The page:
March 7, 2008 – Secretary of the Army Pete Geren will be asked today to convene a panel of officers to investigate “Army policies and practices which permit the deployment of medically unfit soldiers.”
Spec. Bryan Currie, 21, of Charleston, S.C., will ask Geren to convene a Court of Inquiry — a rarely used administrative fact-finding process — to investigate top generals at Fort Carson; Fort Drum, N.Y.; and Fort Hood, Texas.
A Court of Inquiry is composed of at least three high-ranking military officers and can subpoena civilians. Geren can refuse the request.
“It’s very important for the Army and very important for my clients. This is an investigation that is long overdue,” said Louis Font, a Boston attorney who represents Currie and Spec. Alex Lotero, 21, a Fort Carson soldier from Miami.
The request says the Court of Inquiry should “investigate the extent to which the (generals) have been derelict in failing to provide for the health and welfare of wounded soldiers.”
Font and Citizen Soldier, a veterans advocacy group, plan a news conference today in Watertown, N.Y. Copies of the request will be provided to the House Armed Services Committee and the Senate Armed Services Committee, Font said.
Maj. Gen. Mark Graham, commander of Fort Carson since September 2007, said: “We have caring and competent commanders who make these decisions every day. I’m confident in our Soldier Readiness Processing site here at Fort Carson.”
“Not full-mission capable”
The request for the Court of Inquiry says the panel should be assembled on behalf of Currie and four Fort Carson soldiers. They include:
• Lotero, a soldier diagnosed with post-traumatic stress disorder “who was subjected to ridicule and threats for seeking medical attention.”
He said his commanders took his medications away from him, saying it was for his own safety.
• Master Sgt. Denny Nelson, who had a severe foot injury and was deployed to Kuwait. A physician in Kuwait urged in an e-mail to the brigade surgeon that Nelson be sent back to the United States: “This soldier should NOT have even left CONUS (the U.S.). . . . In his current state, he is not full-mission capable, and in his current condition is a risk to further injury to himself, others and his unit.”
• An unnamed Fort Carson soldier who was deployed from Cedar Springs psychiatric hospital in Colorado Springs before he could finish a 28-day treatment program for alcoholism. An Army e-mail, dated Dec. 14, 2007, shows the soldier was taking psychiatric medications, pending a diagnosis of bipolar disorder, “but that information was not passed on” before he was discharged.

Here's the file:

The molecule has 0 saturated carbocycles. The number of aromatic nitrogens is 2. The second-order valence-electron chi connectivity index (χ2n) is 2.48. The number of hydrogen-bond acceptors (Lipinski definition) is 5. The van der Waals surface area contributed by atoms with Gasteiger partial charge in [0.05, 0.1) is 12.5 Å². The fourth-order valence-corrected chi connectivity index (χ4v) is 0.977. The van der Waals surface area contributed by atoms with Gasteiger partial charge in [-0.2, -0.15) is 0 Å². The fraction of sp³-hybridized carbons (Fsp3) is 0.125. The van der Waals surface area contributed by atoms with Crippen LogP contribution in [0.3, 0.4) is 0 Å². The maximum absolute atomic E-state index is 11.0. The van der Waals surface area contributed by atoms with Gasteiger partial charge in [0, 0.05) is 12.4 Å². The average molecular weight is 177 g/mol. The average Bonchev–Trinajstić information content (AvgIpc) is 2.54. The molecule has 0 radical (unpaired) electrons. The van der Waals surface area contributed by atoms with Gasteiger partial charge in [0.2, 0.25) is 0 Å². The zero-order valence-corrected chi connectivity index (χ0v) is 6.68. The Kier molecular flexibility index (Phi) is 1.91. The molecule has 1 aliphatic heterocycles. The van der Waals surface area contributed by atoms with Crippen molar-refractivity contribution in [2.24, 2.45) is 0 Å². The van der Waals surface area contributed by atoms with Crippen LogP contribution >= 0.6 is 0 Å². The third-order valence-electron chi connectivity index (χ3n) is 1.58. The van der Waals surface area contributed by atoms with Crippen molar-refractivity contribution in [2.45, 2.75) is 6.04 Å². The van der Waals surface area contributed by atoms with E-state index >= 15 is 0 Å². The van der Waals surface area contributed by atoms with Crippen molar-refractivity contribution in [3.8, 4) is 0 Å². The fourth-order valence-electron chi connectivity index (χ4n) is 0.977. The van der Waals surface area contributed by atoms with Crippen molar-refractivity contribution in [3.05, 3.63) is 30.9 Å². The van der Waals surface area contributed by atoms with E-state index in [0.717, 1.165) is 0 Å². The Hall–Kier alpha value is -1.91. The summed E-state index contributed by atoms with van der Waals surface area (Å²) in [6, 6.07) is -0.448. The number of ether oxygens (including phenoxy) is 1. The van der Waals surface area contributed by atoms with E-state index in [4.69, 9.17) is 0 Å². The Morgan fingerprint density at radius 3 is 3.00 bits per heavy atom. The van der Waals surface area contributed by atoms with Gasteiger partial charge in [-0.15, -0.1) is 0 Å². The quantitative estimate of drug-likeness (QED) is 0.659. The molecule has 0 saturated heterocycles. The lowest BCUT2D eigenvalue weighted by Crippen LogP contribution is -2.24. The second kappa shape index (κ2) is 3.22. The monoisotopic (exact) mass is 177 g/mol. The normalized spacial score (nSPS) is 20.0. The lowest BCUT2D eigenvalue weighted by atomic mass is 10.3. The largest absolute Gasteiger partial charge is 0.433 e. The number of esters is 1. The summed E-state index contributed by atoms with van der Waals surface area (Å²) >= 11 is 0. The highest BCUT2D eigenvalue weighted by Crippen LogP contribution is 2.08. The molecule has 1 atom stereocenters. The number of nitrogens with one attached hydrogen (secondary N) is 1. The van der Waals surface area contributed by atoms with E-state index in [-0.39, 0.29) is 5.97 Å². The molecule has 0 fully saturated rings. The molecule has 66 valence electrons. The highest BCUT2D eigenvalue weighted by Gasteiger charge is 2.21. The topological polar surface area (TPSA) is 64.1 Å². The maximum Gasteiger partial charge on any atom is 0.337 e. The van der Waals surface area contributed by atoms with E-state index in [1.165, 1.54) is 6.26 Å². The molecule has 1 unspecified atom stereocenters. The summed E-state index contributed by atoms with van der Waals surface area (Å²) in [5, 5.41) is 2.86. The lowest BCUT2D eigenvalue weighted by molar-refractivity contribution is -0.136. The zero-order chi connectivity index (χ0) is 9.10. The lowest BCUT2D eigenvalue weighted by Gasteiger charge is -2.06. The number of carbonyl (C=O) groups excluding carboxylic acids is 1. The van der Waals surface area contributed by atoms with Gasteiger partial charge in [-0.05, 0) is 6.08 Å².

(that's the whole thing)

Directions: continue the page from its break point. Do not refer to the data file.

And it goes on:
• Staff Sgt. Chad Barrett, 35, a Fort Carson soldier from Saltville, Va., who died in Iraq on Feb. 2. The Army is investigating the cause of his death.
“He allegedly was found not deployable by military medical personnel, but he was deployed anyway and reportedly committed suicide in Iraq in February 2008,” the request says.
Barrett’s wife, Shelby, who lives in Fountain, said Thursday that she does not believe her husband killed himself. She said she believes he died of a heart-related ailment, a condition that runs in his family.
Before he was deployed on Christmas Day 2007, Chad Barrett was undergoing a medical evaluation board for issues related to post-traumatic stress disorder and traumatic brain injury from two previous tours, his wife said. He had a permanent profile — meaning he did not meet retention standards — but he asked Fort Carson to halt the medical board process so he could deploy, she said.
After an evaluation by a psychiatrist, he was sent to Iraq on the condition that he work in a light-duty job. He worked as a radio operator, she said, but was taking Klonopin for anxiety, Pamelor for severe migraines, and Lunesta and Ambien to help him sleep.
Barrett said she believes her husband was under stress because five soldiers in his unit were killed days earlier and that he worried about her being alone as well as his extended family. All of that, she said, could have brought on heart failure.
“I don’t want someone using my husband’s name as a way of furthering their cause,” Barrett said. “If that is what’s necessary, I will personally do that myself.”
Soldier will turn himself in
Currie said he served with the 10th Mountain Division for 10 months in Afghanistan. He was driving a vehicle that was blown up by a roadside bomb and suffered combat-related injuries, including post-traumatic stress disorder.
He returned with his unit to Fort Polk, La., but he said his commanders harassed him for being injured.
“I suffer from physical injuries incurred in combat. Military medical personnel found that I am not deployable. My commanders, however, disregarded the medical findings,” Currie says in the request. “Also, I sought medical attention for PTSD but was rebuffed.”
Currie left Fort Polk, La., and is considered to be AWOL from the Army. He plans to turn himself in today at Fort Drum, where the general who commands the 10th Mountain Division is stationed.
Lotero had received a 30 percent disability rating at Fort Carson for PTSD and traumatic brain injury. In June, three weeks before he was to leave the Army with a medical retirement, he deserted because he said harsh treatment from commanders made him feel as if he would harm himself or others.
He was apprehended in Florida on Feb. 1 and spent 29 days in jail. He’s now back at Fort Carson in a Warrior Transition Unit. He will undergo a new medical board process after his legal issues are settled.